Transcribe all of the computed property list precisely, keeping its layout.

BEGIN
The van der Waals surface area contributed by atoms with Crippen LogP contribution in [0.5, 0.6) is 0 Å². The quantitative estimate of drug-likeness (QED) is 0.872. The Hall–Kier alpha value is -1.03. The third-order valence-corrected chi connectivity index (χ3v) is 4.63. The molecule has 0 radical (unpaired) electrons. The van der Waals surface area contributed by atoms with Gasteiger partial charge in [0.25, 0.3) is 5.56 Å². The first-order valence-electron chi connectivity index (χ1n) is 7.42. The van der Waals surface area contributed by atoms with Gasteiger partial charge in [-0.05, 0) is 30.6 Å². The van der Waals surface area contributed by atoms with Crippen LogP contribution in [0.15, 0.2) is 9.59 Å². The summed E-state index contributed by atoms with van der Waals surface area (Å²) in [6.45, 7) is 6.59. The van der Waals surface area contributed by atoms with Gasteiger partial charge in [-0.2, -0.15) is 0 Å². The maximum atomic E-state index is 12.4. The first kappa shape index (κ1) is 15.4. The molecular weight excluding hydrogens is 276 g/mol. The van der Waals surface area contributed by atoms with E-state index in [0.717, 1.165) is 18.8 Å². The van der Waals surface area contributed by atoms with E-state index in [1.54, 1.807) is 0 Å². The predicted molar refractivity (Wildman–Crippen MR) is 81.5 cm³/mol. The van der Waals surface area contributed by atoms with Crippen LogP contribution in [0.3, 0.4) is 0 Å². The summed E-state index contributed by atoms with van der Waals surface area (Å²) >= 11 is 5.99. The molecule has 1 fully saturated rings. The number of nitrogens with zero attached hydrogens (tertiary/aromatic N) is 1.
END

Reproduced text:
The van der Waals surface area contributed by atoms with Crippen LogP contribution in [0.5, 0.6) is 0 Å². The quantitative estimate of drug-likeness (QED) is 0.872. The Hall–Kier alpha value is -1.03. The third-order valence-corrected chi connectivity index (χ3v) is 4.63. The molecule has 0 radical (unpaired) electrons. The van der Waals surface area contributed by atoms with Gasteiger partial charge in [0.25, 0.3) is 5.56 Å². The first-order valence-electron chi connectivity index (χ1n) is 7.42. The van der Waals surface area contributed by atoms with Gasteiger partial charge in [-0.05, 0) is 30.6 Å². The van der Waals surface area contributed by atoms with Crippen LogP contribution in [0.15, 0.2) is 9.59 Å². The summed E-state index contributed by atoms with van der Waals surface area (Å²) in [6.45, 7) is 6.59. The van der Waals surface area contributed by atoms with Gasteiger partial charge in [-0.2, -0.15) is 0 Å². The maximum atomic E-state index is 12.4. The first kappa shape index (κ1) is 15.4. The molecular weight excluding hydrogens is 276 g/mol. The van der Waals surface area contributed by atoms with E-state index in [0.717, 1.165) is 18.8 Å². The van der Waals surface area contributed by atoms with E-state index in [1.54, 1.807) is 0 Å². The predicted molar refractivity (Wildman–Crippen MR) is 81.5 cm³/mol. The van der Waals surface area contributed by atoms with Crippen LogP contribution in [0.3, 0.4) is 0 Å². The summed E-state index contributed by atoms with van der Waals surface area (Å²) >= 11 is 5.99. The molecule has 1 fully saturated rings. The number of nitrogens with zero attached hydrogens (tertiary/aromatic N) is 1.